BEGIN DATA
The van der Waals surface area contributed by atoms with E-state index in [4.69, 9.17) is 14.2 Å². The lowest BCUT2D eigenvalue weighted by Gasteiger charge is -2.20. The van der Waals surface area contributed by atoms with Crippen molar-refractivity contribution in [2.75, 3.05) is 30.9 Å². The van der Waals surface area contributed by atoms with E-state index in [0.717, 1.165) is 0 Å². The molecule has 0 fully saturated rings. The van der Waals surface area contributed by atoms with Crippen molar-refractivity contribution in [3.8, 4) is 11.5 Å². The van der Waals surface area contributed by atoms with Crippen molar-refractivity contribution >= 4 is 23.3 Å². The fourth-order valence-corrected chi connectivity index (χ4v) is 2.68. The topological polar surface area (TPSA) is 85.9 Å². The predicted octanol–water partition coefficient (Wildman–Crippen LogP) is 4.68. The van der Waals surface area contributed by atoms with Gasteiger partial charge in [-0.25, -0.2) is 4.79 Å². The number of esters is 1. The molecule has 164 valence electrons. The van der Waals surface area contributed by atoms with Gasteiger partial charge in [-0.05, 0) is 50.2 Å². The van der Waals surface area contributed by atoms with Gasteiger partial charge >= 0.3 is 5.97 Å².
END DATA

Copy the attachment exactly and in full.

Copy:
The van der Waals surface area contributed by atoms with E-state index in [4.69, 9.17) is 14.2 Å². The lowest BCUT2D eigenvalue weighted by Gasteiger charge is -2.20. The van der Waals surface area contributed by atoms with Crippen molar-refractivity contribution in [2.75, 3.05) is 30.9 Å². The van der Waals surface area contributed by atoms with E-state index in [0.717, 1.165) is 0 Å². The molecule has 0 fully saturated rings. The van der Waals surface area contributed by atoms with Crippen molar-refractivity contribution in [3.8, 4) is 11.5 Å². The van der Waals surface area contributed by atoms with Crippen molar-refractivity contribution >= 4 is 23.3 Å². The fourth-order valence-corrected chi connectivity index (χ4v) is 2.68. The topological polar surface area (TPSA) is 85.9 Å². The predicted octanol–water partition coefficient (Wildman–Crippen LogP) is 4.68. The van der Waals surface area contributed by atoms with Gasteiger partial charge in [-0.25, -0.2) is 4.79 Å². The number of esters is 1. The molecule has 164 valence electrons. The van der Waals surface area contributed by atoms with Gasteiger partial charge in [-0.05, 0) is 50.2 Å². The van der Waals surface area contributed by atoms with Gasteiger partial charge >= 0.3 is 5.97 Å².